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The figure suggests the government's jobs report, to be released Thursday, could also show a significant gain from May's tally of 217,000 jobs. But the ADP numbers cover only private businesses and often diverge from the government's more comprehensive report.
Recent economic data suggests that the economy has shifted into a higher gear. Autos sold at an annual rate of 16.9 million in June, the highest rate since January 2006. New orders for manufacturers are at a six-month peak, according to the Institute for Supply Management.
US factory orders slide 0.5 percent in May
WASHINGTON (AP) — Orders to U.S. factories fell in May, ending three months of gains.
The Commerce Department reported that orders fell 0.5 percent, pulled down by falling demand for military and transportation equipment. That followed increases of 0.8 percent in April, 1.5 percent in March and 1.7 percent in February.
Excluding military hardware, factory orders rose 0.2 percent in May from April. Orders for transportation equipment fell 2.9 percent. Orders for computers and electronic equipment fell 2 percent, biggest monthly drop since December.
Orders for durable goods, meant to last three years or more, fell 0.9 percent in May. Orders for nondurable goods slipped 0.2 percent.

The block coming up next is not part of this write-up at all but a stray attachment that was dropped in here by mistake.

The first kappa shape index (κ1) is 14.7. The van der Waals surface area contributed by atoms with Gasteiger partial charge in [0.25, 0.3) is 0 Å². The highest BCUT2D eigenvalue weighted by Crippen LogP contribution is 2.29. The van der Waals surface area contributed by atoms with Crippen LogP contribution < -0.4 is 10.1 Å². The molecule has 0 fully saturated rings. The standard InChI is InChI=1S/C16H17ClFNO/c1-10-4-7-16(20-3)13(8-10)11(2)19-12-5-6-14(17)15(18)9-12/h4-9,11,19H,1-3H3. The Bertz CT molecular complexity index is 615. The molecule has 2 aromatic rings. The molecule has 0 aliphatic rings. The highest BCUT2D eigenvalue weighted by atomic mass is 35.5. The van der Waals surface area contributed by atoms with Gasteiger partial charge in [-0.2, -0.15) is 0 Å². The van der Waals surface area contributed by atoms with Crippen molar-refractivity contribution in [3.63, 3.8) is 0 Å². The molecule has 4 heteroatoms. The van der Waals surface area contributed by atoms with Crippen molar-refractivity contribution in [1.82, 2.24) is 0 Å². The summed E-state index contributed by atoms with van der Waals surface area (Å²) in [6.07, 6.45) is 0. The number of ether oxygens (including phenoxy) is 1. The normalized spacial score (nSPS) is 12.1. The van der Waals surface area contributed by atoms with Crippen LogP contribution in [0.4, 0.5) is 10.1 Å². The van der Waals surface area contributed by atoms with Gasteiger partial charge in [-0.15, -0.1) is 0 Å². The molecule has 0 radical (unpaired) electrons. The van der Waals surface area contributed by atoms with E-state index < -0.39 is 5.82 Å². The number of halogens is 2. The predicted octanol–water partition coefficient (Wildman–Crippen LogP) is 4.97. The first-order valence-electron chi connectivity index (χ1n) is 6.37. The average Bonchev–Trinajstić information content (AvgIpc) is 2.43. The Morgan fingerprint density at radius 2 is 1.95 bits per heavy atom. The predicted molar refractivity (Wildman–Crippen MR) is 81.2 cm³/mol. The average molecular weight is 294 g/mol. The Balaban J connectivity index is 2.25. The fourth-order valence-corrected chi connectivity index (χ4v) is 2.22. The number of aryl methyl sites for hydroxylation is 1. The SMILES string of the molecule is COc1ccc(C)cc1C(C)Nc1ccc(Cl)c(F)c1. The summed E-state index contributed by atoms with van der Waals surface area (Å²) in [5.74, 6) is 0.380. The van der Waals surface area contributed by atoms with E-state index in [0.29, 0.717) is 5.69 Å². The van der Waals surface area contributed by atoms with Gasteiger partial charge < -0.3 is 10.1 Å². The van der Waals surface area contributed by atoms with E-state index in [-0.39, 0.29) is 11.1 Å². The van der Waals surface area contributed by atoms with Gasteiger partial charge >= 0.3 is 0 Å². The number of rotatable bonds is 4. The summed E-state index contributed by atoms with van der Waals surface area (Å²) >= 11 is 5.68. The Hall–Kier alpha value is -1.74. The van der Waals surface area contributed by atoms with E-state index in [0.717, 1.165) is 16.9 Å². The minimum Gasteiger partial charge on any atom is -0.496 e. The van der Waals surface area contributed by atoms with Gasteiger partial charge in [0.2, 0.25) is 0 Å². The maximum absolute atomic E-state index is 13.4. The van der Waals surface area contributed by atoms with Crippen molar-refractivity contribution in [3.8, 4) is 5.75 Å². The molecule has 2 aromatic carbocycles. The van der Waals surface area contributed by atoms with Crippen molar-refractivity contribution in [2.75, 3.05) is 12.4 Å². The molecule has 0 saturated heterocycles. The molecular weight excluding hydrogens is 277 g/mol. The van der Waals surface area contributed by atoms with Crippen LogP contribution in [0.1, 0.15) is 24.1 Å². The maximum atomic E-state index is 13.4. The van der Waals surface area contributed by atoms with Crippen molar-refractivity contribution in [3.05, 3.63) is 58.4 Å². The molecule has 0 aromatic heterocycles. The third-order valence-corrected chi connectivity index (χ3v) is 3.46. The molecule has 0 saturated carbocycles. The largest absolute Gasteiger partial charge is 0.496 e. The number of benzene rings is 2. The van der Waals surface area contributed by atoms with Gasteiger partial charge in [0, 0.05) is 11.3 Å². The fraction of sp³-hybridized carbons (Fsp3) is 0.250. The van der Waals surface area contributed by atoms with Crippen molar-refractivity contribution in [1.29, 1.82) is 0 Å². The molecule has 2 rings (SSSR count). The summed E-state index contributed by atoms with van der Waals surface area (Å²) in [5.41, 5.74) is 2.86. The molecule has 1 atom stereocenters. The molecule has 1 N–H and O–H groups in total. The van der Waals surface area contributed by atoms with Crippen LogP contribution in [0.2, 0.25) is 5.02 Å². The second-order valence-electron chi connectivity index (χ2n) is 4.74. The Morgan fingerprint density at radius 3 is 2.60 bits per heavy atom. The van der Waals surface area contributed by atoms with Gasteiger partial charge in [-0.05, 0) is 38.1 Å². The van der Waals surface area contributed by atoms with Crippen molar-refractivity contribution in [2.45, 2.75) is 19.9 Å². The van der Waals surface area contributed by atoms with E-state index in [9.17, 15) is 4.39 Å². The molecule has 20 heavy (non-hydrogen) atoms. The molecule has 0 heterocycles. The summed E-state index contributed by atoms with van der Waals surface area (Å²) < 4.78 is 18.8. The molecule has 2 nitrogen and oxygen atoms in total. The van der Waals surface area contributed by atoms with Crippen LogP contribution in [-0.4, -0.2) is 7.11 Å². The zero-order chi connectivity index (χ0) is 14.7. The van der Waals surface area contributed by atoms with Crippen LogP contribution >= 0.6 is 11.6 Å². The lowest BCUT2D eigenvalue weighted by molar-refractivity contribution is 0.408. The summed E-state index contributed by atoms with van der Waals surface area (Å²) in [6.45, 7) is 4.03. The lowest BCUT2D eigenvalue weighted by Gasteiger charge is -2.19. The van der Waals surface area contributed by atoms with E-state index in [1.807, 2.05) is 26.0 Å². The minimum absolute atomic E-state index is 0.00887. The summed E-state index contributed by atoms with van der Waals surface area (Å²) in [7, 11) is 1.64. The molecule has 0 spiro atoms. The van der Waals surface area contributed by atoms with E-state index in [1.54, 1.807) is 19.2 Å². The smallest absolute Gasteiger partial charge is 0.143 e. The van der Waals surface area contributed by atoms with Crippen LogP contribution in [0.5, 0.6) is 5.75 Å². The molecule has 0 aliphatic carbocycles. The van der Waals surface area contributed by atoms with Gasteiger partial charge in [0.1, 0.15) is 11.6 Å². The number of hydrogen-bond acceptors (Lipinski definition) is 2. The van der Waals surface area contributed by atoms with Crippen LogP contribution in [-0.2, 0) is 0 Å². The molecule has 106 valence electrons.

Factory orders were up 2.5 percent from May 2013.
Missouri city opts not to pay for flood protection
CLARKSVILLE, Mo. (AP) — For years, tiny Clarksville has paid for temporary sandbag walls to protect its quaint business district and historic waterfront homes from Mississippi River flooding. But unwilling to raid its coffers again despite rising water levels, the city has left it to individual merchants and residents to safeguard their property.
After an unusually calm spring, the river is raging. Recent heavy rains in the upper Midwest have caused a sudden surge in the water level and by the middle of next week, the National Weather Service is projecting it to reach 9 feet above flood stage in Clarksville.
Small business owners learn recession lessons
NEW YORK (AP) — For some small business owners, the Great Recession turned out to be a lesson in how to run their companies better.
Many owners whose businesses failed during the recession have taken the plunge again, restarting or opening new businesses. But they're not repeating past mistakes. Their companies are leaner, smarter and less risky.
There are no definitive numbers on how many small businesses failed during the recession. But there were 337,303 fewer companies with under 499 employees in 2011 than there were before the recession began, according to the Census Bureau. The government hasn't released more recent statistics, so it's not known how many new companies there are, or how many owners went on to start new businesses.